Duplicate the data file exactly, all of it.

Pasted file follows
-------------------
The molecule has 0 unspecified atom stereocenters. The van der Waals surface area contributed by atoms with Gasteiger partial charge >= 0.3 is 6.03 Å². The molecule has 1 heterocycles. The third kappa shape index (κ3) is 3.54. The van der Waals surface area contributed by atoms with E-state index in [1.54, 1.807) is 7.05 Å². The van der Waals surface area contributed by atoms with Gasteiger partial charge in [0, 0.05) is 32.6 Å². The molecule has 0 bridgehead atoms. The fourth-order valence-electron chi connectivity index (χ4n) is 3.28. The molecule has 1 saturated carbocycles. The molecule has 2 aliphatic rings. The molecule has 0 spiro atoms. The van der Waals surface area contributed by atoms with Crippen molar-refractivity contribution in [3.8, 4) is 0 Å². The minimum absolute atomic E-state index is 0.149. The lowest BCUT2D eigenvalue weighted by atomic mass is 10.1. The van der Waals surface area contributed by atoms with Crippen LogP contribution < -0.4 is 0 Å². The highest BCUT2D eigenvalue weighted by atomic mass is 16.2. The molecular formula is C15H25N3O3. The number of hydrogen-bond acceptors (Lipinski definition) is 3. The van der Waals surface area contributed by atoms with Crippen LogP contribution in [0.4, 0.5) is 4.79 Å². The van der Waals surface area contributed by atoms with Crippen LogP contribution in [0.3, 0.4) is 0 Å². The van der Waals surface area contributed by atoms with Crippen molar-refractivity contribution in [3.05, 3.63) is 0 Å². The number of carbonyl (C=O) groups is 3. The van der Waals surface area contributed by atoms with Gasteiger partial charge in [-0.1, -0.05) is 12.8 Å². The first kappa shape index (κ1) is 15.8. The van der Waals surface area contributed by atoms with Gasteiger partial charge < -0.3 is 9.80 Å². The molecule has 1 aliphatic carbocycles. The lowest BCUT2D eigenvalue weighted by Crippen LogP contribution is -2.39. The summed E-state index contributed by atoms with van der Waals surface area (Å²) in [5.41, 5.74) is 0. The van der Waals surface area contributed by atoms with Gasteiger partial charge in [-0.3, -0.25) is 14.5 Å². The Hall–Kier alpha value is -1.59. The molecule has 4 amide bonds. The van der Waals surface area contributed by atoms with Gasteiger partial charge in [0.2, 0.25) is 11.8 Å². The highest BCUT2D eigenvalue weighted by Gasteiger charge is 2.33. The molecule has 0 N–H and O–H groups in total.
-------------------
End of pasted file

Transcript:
The molecule has 0 unspecified atom stereocenters. The van der Waals surface area contributed by atoms with Gasteiger partial charge >= 0.3 is 6.03 Å². The molecule has 1 heterocycles. The third kappa shape index (κ3) is 3.54. The van der Waals surface area contributed by atoms with E-state index in [1.54, 1.807) is 7.05 Å². The van der Waals surface area contributed by atoms with Gasteiger partial charge in [0, 0.05) is 32.6 Å². The molecule has 0 bridgehead atoms. The fourth-order valence-electron chi connectivity index (χ4n) is 3.28. The molecule has 1 saturated carbocycles. The molecule has 2 aliphatic rings. The molecule has 0 spiro atoms. The van der Waals surface area contributed by atoms with Crippen molar-refractivity contribution in [3.8, 4) is 0 Å². The minimum absolute atomic E-state index is 0.149. The lowest BCUT2D eigenvalue weighted by atomic mass is 10.1. The van der Waals surface area contributed by atoms with Crippen LogP contribution < -0.4 is 0 Å². The highest BCUT2D eigenvalue weighted by atomic mass is 16.2. The molecular formula is C15H25N3O3. The number of hydrogen-bond acceptors (Lipinski definition) is 3. The van der Waals surface area contributed by atoms with Crippen LogP contribution in [0.4, 0.5) is 4.79 Å². The van der Waals surface area contributed by atoms with Crippen LogP contribution in [0.3, 0.4) is 0 Å². The van der Waals surface area contributed by atoms with Crippen molar-refractivity contribution in [3.05, 3.63) is 0 Å². The number of carbonyl (C=O) groups is 3. The van der Waals surface area contributed by atoms with Gasteiger partial charge in [-0.1, -0.05) is 12.8 Å². The first kappa shape index (κ1) is 15.8. The van der Waals surface area contributed by atoms with Gasteiger partial charge < -0.3 is 9.80 Å². The molecule has 1 aliphatic carbocycles. The lowest BCUT2D eigenvalue weighted by Crippen LogP contribution is -2.39. The summed E-state index contributed by atoms with van der Waals surface area (Å²) in [5.41, 5.74) is 0. The van der Waals surface area contributed by atoms with Gasteiger partial charge in [-0.3, -0.25) is 14.5 Å². The Hall–Kier alpha value is -1.59. The molecule has 4 amide bonds. The van der Waals surface area contributed by atoms with Gasteiger partial charge in [0.2, 0.25) is 11.8 Å². The highest BCUT2D eigenvalue weighted by Gasteiger charge is 2.33. The molecule has 0 N–H and O–H groups in total.